Advertisement

Louisville police drop charges against boyfriend in shooting of Breonna Taylor

May 22 (UPI) -- Prosecutors on Friday dropped the attempted murder charges against a Kentucky man who shot and injured a police officer involved in a raid on his apartment that killed an unarmed woman.

Commonwealth's Attorney Tom Wine announced his office will move to dismiss the case against Kenneth Walker, who's been in jail since March 13 when three plainclothes officers carried out a drug raid on his apartment. The raid left Walker's girlfriend, Breonna Taylor, dead in their bed.

Advertisement

Walker said the officers didn't identify themselves when they entered the Louisville apartment, so he grabbed his gun and shot at them, injuring one of the officers in the leg. His attorney said he thought he was being robbed and didn't know the three men were police officers.

Ben Crump, a civil rights attorney representing Taylor's mother, said Walker "did everything right" during the raid, including calling 911, asking who was at the door and firing a non-lethal warning shot.

RELATED Man who captured video of Ahmaud Arbery shooting charged with murder

"Unlike the police, he did not shoot to kill."

The officers responded with fire, striking Taylor eight times, killing her. Walker's attorney, Rob Eggert, said officers shot at least 22 bullets.

Taylor, 26, was a certified emergency medical technician, and was not the subject of the raid. She had no criminal history.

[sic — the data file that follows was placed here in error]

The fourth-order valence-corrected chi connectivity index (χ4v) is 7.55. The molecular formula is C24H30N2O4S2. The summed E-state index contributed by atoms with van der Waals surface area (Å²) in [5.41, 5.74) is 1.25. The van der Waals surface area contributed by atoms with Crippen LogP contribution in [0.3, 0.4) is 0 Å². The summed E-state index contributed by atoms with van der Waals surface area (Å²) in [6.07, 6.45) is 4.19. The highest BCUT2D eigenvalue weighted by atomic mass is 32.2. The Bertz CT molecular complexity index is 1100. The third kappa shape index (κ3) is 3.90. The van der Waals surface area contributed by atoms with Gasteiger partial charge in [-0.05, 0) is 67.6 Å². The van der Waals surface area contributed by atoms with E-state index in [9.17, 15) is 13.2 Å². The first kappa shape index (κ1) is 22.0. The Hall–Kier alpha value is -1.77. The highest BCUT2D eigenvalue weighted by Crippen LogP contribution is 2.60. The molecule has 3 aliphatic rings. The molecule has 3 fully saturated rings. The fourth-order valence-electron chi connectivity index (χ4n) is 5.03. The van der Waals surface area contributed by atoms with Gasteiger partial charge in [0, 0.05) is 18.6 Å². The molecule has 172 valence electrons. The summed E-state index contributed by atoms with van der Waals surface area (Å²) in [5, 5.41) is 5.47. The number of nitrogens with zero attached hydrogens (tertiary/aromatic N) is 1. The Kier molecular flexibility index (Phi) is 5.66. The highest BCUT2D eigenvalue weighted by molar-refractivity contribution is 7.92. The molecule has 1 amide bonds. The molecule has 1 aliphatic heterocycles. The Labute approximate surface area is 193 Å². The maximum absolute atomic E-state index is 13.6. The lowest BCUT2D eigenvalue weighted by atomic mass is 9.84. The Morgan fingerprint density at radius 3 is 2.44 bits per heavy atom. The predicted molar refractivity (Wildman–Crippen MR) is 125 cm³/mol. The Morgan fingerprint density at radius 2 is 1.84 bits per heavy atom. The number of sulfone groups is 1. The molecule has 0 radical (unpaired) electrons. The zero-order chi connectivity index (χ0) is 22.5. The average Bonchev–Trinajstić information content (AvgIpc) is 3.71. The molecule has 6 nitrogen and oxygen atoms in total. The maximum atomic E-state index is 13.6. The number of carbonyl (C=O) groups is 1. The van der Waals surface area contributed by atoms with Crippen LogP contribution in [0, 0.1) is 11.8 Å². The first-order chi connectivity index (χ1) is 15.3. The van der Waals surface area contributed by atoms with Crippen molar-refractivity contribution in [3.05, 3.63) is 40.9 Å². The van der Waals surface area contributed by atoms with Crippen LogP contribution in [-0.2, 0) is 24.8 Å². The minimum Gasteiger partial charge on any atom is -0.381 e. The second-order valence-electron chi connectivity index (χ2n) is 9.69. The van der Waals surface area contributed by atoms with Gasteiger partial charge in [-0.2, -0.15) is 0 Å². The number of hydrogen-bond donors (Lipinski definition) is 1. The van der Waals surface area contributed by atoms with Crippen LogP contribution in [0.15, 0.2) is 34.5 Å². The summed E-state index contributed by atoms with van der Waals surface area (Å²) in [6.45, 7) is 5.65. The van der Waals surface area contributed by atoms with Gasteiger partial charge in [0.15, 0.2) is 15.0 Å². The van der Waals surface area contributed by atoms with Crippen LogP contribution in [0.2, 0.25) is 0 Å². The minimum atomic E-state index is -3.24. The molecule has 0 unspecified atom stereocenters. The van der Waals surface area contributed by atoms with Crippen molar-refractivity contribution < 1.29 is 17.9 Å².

RELATED FBI: Texas Navy base shooting 'terrorism-related'

Wine said that if further investigation unearths more evidence, new charges against Walker may be filed.

"It's very possible there was no criminal activity on either side of that door because people couldn't hear what the other party was saying," he said.

Taylor's family filed a lawsuit in late April, accusing the three officers -- Myles Cosgrove, Brett Hankison and Jonathan Mattingly -- of wrongful death, excessive force and negligence. They're seeking a jury trial with compensatory and punitive damages.

RELATED Police: 3 injured, suspect arrested in Arizona shooting

Taylor's mother, Tamika Palmer, the plaintiff in the suit, took issue with the officers' use of a "no-knock" search warrant, which means that, by definition, they didn't announce themselves when entering the apartment. Officers have said they did announce their identity.

RELATED Judge orders new proceedings or release for Texas death row inmate

Latest Headlines